In praise of Andre Agassi
By Mike Steinberger
Published: January 13 2004
When the Australian Open begins next week, the spotlight will be squarely on Greg Rusedski thanks to his positive testing for nandrolone and his allegation that he and other players were given the banned substance by ATP trainers.
With men's tennis perhaps facing its worst scandal ever, what might otherwise have been the biggest pre-tournament story - the possibility that this could be Andre Agassi's last appearance at the Australian - will probably be relegated to the inside pages, which is a shame.
No, Agassi, the defending Australian champion, has not announced retirement plans, and it seems a bit ludicrous to be on the gold-watch watch for a player who only four months ago was a US Open semi-finalist and who finished 2003 ranked fourth in the world. Yet he is nearly 34, has a wife and two kids, and a limited number of miles left in his legs. Age will catch up with him sooner rather than later.
So while it may be too early to bury Agassi, it is not too early to praise him, or to try to put his career in some perspective.
Giving him his due is all the more important because there is a danger that once he is put on diaper patrol full time, he may not be looked back on with quite the appreciation he deserves.
Agassi will always be in the shadow of Pete Sampras. No shame there: Sampras may well be the best player ever. But when tennis buffs discuss the all-time greats, they inevitably categorise them by grand slam titles. With eight majors, Agassi is no slouch in this regard, but the numbers will never quite do justice to his career.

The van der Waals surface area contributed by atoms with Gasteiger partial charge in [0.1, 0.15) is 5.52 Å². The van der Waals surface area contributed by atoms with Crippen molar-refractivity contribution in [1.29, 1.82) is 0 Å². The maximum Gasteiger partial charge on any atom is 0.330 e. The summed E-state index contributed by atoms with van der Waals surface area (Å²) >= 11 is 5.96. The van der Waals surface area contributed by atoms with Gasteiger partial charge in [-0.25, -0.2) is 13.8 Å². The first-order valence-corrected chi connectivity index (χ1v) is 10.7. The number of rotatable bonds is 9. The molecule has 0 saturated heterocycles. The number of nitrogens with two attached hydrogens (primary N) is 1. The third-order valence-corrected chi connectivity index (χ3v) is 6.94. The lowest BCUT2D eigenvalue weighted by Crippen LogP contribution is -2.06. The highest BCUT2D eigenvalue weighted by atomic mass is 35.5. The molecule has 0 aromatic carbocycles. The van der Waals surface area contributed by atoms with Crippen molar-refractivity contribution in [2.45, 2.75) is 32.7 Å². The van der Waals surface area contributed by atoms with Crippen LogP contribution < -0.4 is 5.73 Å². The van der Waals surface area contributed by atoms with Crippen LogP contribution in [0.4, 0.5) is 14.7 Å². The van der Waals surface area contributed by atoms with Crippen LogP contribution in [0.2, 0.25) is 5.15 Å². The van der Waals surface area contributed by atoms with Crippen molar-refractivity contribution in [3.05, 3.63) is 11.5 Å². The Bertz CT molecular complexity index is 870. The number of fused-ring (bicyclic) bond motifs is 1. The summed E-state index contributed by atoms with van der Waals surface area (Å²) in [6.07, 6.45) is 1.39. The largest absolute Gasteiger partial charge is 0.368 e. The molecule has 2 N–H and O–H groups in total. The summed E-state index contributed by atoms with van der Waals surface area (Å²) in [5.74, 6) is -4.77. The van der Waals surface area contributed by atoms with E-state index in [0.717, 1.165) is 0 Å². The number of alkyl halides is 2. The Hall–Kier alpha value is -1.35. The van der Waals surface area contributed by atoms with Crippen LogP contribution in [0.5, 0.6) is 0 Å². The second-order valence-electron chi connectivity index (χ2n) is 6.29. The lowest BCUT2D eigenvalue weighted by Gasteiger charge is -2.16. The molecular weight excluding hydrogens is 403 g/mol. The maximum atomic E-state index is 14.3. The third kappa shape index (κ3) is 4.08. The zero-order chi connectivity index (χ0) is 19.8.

Apart from Rod Laver, Agassi is the only male player in the modern era to have won all four majors, and while Laver had only to contend with two surfaces, grass and clay, the American did it on three.
The Agassi legacy will also include some life lessons. When the youngster from Las Vegas, with his earrings, denim shorts, rat-tail hair and smug attitude emerged in the 1980s, his gift for the game was obvious, but for a long time his enormous potential remained just that. He lacked discipline and focus, and even after he had won a few majors it seemed he would never live up to the early promise.
The turning point was the 1999 French Open. Agassi had nearly disappeared from the game 18 months before, and entered the tournament seeded just 13th. His victory surprised him as much as anyone, and it was at this point that he seemed to realise how much time he had wasted and how much talent he had nearly let slip away. Since then, his commitment has been unwavering.
Most players pass their careers in a state of arrested development. Not Agassi; he has grown up on the court and will leave the game a fully formed adult, which is not something that can be said of a lot of tennis stars.
Reached in Melbourne, Agassi's coach Darren Cahill sidestepped the issue of retirement: "There is no sign of it, no talk of it, no suggestion of it." Cahill said Agassi had followed his usual brutal training regimen for the new season.
Cahill said the player was not sticking around simply to add to his grand-slam haul, nor does he have expectations that, if not met, might prompt retirement. "For him, the biggest motivation at this point is simply love of the game."
Yet it seems a safe bet that once his results start to slip, Agassi will not do an extended farewell tour.
American tennis has found its new saviour in Andy Roddick, who won last year's US Open and has more than enough charisma to fill the void Agassi will leave. Once he is gone from the game, Agassi will certainly not be forgotten; what matters, though, is how he is remembered.
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